Monday, October 10, 2005

X-Men 177-194

The journey through X-Men continues, and I've now read 100 issues Claremont's run on the book. 100 issues is a huge accomplishment, the only run on a book I know of that's longer than Claremont's on X-Men is Dave Sim on Cerebus, with his thirty year 300 issue journey. And at 100 issues, Claremont is still going strong, though in these issues, some of the problems that would plague the book down the line begin to emerge.

The first storyline in this chunk of the book concerns the X-Men's fight with the Brotherhood of Evil Mutants. This is rather unremarkable until the issue that closes the storyline, 179, where Kitty is forced to marry Caliban, the Morlock. It's a bizarre setup, perhaps best exemplified by the cover:

But the story itself is pretty sweet, as Kitty chooses to honor the bargain she made to save the X-Men back in the first Morlocks storyline, and Caliban recognizes that Kitty doesn't belong here and lets her go.

On the whole, this set of issues isn't as strong as the Paul Smith era. The characters are always split apart, and we only get a few moments of strong character development. Kitty and Wolverine barely appear, and only Storm has major changes.

A large part of this problem is the fact that a lot of storytelling is happening in other books, I feel like I'm missing a lot by not reading New Mutants, and I'd really like to see what happened in the Wolverine/Kitty Pryde miniseries. If this were the 80s, I'd definitely be picking up all these books, because Claremont seems to have done a great job of creating a coherent universe. So, when Wolverine appears in only one book a month, not seven, but that means that we miss out on what he's up to in this volume. Same thing with Kitty, she spends a bunch of time away, and that's tough because she's probably my favorite character at this point in the run. I wouldn't say this is a flaw in Claremont's writing, I know if I was reading both books I'd love the intertitle continuity, but reading in this format, it's difficult. I really wish they'd put out an Essential New Mutants book as companion to this.

This volume is interesting because it's the first time the idea of being "hated and feared" is really beocming essential to the story. There'd always been some anti-mutant prejudice in the title, but it's becoming much more important now, and nearly every issue has a scene with some government types talking about how something needs to be done about the mutant problem. It's really interesting stuff to read, that's the strength of the book, the conflict between the old and new.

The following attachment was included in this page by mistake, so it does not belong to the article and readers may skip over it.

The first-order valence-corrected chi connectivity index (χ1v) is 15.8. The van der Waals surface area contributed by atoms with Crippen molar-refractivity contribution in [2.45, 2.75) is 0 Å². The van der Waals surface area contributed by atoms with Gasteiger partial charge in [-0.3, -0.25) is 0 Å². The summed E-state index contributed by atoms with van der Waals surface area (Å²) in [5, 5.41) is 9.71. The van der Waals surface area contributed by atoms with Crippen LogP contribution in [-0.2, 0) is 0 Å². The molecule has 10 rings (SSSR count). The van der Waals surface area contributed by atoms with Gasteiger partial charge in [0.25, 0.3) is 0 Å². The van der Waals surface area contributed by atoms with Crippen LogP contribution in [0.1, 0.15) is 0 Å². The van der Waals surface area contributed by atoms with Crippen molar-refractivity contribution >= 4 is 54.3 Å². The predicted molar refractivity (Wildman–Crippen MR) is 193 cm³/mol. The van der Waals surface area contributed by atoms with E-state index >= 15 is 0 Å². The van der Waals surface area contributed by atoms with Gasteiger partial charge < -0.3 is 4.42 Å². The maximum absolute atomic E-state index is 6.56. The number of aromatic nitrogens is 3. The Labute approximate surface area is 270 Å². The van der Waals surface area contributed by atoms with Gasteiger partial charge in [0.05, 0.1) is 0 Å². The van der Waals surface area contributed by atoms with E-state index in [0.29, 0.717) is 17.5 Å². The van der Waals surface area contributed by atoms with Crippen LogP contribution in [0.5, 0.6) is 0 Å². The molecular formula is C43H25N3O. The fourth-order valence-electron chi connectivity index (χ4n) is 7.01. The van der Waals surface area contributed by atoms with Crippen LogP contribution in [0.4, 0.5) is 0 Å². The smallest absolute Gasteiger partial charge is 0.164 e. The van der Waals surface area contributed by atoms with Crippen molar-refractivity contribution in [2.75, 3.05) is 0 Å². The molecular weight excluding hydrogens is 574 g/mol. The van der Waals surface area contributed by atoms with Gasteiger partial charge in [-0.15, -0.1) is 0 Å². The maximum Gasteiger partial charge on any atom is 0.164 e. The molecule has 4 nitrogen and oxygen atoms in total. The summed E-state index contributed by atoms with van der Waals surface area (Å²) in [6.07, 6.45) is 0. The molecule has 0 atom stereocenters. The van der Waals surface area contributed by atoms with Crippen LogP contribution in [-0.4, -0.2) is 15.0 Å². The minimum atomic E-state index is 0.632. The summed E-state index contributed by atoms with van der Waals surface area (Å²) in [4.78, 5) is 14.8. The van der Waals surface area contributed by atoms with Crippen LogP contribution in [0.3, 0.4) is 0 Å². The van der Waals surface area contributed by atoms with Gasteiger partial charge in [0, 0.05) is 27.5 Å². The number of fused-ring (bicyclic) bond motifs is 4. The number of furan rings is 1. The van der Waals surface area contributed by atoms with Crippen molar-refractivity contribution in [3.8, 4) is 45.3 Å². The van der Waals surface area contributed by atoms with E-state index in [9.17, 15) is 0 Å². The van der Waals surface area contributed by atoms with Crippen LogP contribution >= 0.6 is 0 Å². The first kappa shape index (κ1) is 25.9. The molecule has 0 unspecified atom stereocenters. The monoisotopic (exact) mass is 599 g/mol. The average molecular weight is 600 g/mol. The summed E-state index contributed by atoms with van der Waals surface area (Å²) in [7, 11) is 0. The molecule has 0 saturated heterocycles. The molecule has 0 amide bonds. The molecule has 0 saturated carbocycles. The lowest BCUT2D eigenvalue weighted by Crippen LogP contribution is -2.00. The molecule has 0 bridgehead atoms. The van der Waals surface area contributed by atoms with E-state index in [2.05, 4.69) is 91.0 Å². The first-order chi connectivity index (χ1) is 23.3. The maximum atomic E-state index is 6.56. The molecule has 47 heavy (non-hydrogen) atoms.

However, even as these storylines work, the book is dragged down by a series of awful storylines. The stuff with the wraiths drags on for a whole bunch of issues and leads nowhere. But the worst offender is Kulan Gath, a three issue storyline that quite literally goes nowhere, because at the end it's wiped out of the time line. It's an apallingly bad storyline, with awful mystical stuff and the main focus is on the Avengers and New Mutants, not even the X-Men.

The storyline also sees the female characters frequently dressed up in lingerie and thigh high boots. I've got the feeling that Mrs. Claremont ends up wearing this stuff every once in a while because it turns in his work so much, it's not just coincidence. It's required wear for the Hellfire Club, and Rachel, Storm, Callisto, Selene and even Kitty end up wearing some variation of the outfit. This cover basically sums it up:

I bet there were a lot of awkward moments when kids tried to get their parents to buy them that comic. A lot of the time this stuff is probably subconscious, but it's clearly a motif in Claremont's work.

Anyway, while this stuff was rather crap, we do get some great material when Storm loses her powers. Over the course of thirty issues or so, Storm has gone through massive changes, first changing her appearance and when she loses her powers, it forces her to struggle to redefine herself outside of her role as an X-Man. This culminates in the brilliant issue Lifedeath, which consists almost entirely of one night's interaction between Storm and Forge, folllowing them as they grow closer together and then ultimate are torn apart. It's a brilliant issue, the best by far in this chunk of the series. There's very strong emotional tension and it's devestating when Storm rejects Forge. We want them to get together, and it's not really anyone's fault when they're torn apart.

Forge is someone I'd seen a bit of in the TV series, but never in the comics, and he's a compelling character in his appearance here. He fits in perfectly with the anti-mutant sentiment in the government, working as someone torn between the security of his work and the moral obligation to do what's right.

The other major new character in this stretch of the book is Rachel Summers. I think bringing her in was a mistake. Clearly she's designed to replace Jean Grey, but I don't think Jean needed any replacing, especially without Cyclops around. She's got some interesting issues as a result of her time in the Days of Future Past world, but she just makes things too complex, and starts the books on the path to numerous alternate future characters that would lead them away from the more grounded state of the Paul Smith era. Plus, she's not that interesting.

The thing I did really like seeing was Xavier in charge of the team on field missions. It's a great change in the status quo and puts everyone else in an uncomfortable position. Xavier at this point is one of the most interesting characters in the book, and I'm annoyed that he's spending so much of his time off in New Mutants.

So, these issues are still good, and there's a lot of interesting stuff going on, but the book's tight focus is starting to slip and the numerous mysitcal storylines take the focus away from the character interaction that's at the center of the book.

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